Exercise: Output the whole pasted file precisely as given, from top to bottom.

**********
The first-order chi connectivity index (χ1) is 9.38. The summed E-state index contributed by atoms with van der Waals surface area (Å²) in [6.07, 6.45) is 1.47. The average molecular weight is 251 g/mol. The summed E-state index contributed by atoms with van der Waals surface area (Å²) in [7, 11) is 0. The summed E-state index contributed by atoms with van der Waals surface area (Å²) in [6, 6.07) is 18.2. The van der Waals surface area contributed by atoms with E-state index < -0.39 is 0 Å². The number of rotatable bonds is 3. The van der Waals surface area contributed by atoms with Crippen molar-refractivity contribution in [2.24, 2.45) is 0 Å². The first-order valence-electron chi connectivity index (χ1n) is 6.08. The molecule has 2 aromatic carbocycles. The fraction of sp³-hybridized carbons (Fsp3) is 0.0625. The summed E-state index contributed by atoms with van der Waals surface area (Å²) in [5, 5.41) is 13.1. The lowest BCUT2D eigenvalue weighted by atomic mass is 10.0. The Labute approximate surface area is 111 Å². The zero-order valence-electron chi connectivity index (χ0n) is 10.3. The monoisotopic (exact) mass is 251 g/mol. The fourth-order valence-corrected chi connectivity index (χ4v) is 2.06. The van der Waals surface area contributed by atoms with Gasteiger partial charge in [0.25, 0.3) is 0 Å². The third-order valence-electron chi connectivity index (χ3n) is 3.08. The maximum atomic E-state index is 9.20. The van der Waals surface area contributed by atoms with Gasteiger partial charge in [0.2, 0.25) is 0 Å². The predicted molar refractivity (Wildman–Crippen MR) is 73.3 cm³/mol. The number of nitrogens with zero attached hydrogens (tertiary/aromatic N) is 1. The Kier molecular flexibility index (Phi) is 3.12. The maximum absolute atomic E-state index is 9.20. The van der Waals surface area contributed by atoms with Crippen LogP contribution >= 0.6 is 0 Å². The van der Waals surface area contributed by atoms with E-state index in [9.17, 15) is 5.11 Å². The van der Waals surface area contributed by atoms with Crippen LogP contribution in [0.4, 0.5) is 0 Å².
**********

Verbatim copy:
The first-order chi connectivity index (χ1) is 9.38. The summed E-state index contributed by atoms with van der Waals surface area (Å²) in [6.07, 6.45) is 1.47. The average molecular weight is 251 g/mol. The summed E-state index contributed by atoms with van der Waals surface area (Å²) in [7, 11) is 0. The summed E-state index contributed by atoms with van der Waals surface area (Å²) in [6, 6.07) is 18.2. The van der Waals surface area contributed by atoms with E-state index < -0.39 is 0 Å². The number of rotatable bonds is 3. The van der Waals surface area contributed by atoms with Crippen molar-refractivity contribution in [2.24, 2.45) is 0 Å². The first-order valence-electron chi connectivity index (χ1n) is 6.08. The molecule has 2 aromatic carbocycles. The fraction of sp³-hybridized carbons (Fsp3) is 0.0625. The summed E-state index contributed by atoms with van der Waals surface area (Å²) in [5, 5.41) is 13.1. The lowest BCUT2D eigenvalue weighted by atomic mass is 10.0. The Labute approximate surface area is 111 Å². The zero-order valence-electron chi connectivity index (χ0n) is 10.3. The monoisotopic (exact) mass is 251 g/mol. The fourth-order valence-corrected chi connectivity index (χ4v) is 2.06. The van der Waals surface area contributed by atoms with Gasteiger partial charge in [0.25, 0.3) is 0 Å². The third-order valence-electron chi connectivity index (χ3n) is 3.08. The maximum atomic E-state index is 9.20. The van der Waals surface area contributed by atoms with Gasteiger partial charge in [0.2, 0.25) is 0 Å². The predicted molar refractivity (Wildman–Crippen MR) is 73.3 cm³/mol. The number of nitrogens with zero attached hydrogens (tertiary/aromatic N) is 1. The Kier molecular flexibility index (Phi) is 3.12. The maximum absolute atomic E-state index is 9.20. The van der Waals surface area contributed by atoms with Crippen LogP contribution >= 0.6 is 0 Å². The van der Waals surface area contributed by atoms with E-state index in [9.17, 15) is 5.11 Å². The van der Waals surface area contributed by atoms with Crippen LogP contribution in [0.4, 0.5) is 0 Å².